I'm a bit surprised that he took so long to work this out. It was pretty clear from 1994 that Labour had given up its core principles. I gave them the benefit of the doubt till after they were elected, but didn't renew my membership in 1998.

Planning to vote conservative is a bit odd though. The Liberals are currently to the left of the other two parties.

Tim said...

Well said Max.

Anyone who doesn't like new Labour can still vote for Arthur Scargill's Socialist Labour Party.

I bet that if Cameron had been PM for the last 13 years he too would have jumped on the shovel when George Bush said "Manure".

There's the problem with so called mainstream politics today - NO CHOICE !

Jane said...


Comrade Arthur, closed more Pits than Margaret Thatcher intended. Pits that were economical before the strike were closed because the safety technicians were forced out on strike. Water seeped into economic pits which ceased to be viable. The costs of restoring safety were so great there was no option but to close them down.

Additionally, the strike would have had legitimacy if there had been a secret ballot i.e. the Nottingham Miners would have come out and the strike would not have been split. The strike disintegrated into lawlessness, which was utterly unacceptable to decent people. Had the strike been conducted in a lawful manner more pits would have been saved. Miners would have had the moral high ground and negotiations would have been possible.

Arthur Scargill was ironically British industries worst enemy. He destroyed the very communities he purported to support.

I am lucky to be still breathing for pointing this out in the Student Union in 1984! This was a nasty time and I do not boast, only regret being right in issuing the warning.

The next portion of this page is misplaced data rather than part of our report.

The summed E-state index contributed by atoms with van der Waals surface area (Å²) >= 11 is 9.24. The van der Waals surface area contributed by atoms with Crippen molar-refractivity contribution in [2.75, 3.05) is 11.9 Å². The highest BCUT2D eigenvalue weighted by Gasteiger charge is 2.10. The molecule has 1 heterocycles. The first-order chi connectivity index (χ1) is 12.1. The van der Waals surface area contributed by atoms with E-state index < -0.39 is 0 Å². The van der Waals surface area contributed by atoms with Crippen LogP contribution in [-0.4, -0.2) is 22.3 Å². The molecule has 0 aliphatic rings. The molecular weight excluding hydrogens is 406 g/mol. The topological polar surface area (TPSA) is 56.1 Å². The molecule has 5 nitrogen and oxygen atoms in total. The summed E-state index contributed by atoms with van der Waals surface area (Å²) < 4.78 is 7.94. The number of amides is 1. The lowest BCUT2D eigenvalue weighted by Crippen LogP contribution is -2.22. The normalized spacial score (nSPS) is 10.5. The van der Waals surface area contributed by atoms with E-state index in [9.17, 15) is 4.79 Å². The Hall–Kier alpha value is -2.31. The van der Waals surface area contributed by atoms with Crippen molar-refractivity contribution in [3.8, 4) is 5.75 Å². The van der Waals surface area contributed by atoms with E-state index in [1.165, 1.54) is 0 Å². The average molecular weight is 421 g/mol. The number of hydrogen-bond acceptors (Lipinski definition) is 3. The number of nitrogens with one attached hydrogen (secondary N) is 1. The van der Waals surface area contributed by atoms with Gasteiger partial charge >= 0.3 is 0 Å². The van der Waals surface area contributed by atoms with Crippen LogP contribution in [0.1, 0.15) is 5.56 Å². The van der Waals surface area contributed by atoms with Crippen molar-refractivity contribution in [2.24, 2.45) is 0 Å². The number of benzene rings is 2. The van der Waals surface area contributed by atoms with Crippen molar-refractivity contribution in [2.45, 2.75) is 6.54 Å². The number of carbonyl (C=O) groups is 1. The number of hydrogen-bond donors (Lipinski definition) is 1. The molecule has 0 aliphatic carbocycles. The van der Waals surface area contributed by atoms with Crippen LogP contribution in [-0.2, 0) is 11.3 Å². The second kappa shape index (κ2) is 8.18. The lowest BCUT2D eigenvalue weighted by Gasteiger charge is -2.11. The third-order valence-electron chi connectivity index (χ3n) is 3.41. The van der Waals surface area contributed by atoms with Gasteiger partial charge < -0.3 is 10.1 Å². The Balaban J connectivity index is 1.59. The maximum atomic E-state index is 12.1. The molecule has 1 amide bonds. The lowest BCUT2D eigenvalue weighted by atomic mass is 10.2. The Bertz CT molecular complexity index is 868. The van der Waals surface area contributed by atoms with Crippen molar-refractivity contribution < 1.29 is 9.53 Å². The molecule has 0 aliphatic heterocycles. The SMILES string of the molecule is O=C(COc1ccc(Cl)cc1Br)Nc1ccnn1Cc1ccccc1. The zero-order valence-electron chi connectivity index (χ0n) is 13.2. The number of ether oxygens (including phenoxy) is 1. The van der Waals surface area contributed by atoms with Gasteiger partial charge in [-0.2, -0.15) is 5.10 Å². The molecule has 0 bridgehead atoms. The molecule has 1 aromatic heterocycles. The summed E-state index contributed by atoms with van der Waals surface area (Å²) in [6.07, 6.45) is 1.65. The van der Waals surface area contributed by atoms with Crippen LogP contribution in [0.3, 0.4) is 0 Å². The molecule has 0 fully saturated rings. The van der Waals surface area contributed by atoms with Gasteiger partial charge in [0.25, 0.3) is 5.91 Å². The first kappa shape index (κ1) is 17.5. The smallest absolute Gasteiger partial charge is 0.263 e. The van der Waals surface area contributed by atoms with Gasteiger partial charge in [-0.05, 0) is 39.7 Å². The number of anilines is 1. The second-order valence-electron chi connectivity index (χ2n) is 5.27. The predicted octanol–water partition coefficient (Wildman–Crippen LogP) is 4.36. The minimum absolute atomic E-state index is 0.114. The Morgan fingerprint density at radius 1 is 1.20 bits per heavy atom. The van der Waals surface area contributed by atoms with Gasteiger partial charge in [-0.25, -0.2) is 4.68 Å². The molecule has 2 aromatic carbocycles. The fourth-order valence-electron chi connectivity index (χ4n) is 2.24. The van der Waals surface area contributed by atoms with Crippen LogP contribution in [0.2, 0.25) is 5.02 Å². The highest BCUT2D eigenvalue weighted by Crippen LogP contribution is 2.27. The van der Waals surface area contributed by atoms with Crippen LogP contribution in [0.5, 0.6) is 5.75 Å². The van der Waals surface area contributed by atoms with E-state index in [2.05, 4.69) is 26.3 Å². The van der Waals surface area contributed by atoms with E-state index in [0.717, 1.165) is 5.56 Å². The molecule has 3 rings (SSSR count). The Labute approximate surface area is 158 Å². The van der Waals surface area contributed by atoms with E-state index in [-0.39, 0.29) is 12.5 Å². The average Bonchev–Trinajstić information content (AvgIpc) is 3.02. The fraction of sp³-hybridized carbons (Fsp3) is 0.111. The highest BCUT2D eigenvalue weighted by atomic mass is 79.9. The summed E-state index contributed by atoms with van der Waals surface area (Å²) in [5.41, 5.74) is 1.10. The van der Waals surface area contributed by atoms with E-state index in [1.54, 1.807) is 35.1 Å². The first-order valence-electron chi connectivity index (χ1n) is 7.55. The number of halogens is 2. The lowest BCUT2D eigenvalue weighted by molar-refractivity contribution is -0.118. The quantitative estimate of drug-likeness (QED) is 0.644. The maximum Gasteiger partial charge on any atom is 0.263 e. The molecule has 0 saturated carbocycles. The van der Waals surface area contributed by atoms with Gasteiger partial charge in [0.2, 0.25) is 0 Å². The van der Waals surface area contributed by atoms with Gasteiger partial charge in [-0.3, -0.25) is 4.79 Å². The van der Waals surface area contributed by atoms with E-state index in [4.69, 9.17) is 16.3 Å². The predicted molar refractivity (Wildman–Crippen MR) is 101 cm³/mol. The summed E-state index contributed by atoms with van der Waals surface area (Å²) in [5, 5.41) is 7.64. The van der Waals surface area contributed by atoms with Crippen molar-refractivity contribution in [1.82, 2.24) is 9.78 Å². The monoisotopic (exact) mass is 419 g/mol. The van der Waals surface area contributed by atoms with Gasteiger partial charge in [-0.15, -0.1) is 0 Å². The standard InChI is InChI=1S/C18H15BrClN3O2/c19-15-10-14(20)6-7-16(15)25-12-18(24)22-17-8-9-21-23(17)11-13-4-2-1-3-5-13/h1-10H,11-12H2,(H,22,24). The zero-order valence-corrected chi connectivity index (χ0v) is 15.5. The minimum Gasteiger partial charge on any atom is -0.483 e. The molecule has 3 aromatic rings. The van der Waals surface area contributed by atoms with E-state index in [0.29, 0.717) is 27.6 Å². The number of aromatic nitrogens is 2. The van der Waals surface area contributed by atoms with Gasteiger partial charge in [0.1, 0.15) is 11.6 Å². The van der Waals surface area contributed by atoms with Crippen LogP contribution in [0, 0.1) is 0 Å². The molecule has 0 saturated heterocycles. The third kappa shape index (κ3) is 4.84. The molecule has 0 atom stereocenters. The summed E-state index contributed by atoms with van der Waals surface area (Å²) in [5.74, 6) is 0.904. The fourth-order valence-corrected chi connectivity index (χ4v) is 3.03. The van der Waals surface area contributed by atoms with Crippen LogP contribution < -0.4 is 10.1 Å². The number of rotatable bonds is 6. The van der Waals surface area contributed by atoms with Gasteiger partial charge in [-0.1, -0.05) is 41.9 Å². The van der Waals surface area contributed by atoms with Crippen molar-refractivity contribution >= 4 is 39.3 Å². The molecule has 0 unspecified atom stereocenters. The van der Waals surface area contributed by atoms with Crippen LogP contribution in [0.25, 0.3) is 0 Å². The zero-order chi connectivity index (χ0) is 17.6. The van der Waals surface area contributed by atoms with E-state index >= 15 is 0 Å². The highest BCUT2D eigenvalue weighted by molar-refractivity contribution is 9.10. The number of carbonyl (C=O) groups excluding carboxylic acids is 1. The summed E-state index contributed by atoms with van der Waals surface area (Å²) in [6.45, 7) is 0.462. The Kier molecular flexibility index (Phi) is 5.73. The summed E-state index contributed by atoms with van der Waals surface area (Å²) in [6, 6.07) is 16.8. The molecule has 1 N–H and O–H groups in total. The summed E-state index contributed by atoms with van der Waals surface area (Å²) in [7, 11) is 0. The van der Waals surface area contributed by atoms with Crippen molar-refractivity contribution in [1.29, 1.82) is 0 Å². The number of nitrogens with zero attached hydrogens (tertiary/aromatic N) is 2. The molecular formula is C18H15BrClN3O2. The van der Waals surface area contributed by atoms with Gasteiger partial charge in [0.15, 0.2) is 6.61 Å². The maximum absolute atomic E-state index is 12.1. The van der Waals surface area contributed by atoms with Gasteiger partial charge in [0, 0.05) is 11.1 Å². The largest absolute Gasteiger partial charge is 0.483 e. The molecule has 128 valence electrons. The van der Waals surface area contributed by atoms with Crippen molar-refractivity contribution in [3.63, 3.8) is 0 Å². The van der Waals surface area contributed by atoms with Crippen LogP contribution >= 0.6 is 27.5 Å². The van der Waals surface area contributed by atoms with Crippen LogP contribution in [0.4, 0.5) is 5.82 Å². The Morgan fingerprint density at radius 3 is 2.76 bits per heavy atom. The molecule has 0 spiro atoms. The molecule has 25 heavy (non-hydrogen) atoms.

Ted Foan said...

Jane - as a relatively old-timer and veteran of the Scargill curse, I couldn't agree more. He ruined the lives of tens of thousands of people and their families. If only Joe Gormley had been in control there would still be a coal industry.

Newmania said...

Yes he has that about right , it was the defeat of Frank Field by Brown and the lefty back benchers that killed it
I trace the rot to that moment , I am sure many people do

Toodles Chris

Tim said...

Good old Arthur ! Still the number one demon. Mind you, he is opposed to the war in Iraq and hasn't been involved in the deaths of over 1,000,000 people.

Chris Whiteside said...

A lot of people on both sides, of whom I am one, have very long memories in respect of the miner's strike.

Iain Dale and myself called a no-confidence vote in Mark Seddon, later a member of the Labour NEC, as president of the local student union for using Union resources to support striking miners and giving untrue answers at the Student Council about it.

My council ward in Copeland includes the former site of the William Pit coal mine and there are many residents with strong views in each direction. I have met more than a few people in Copeland who think Mrs Thatcher was the best PM Britain ever had and Arthur Scargill was a disaster for the miners, but I have also met others who were equally convinced of the opposite view.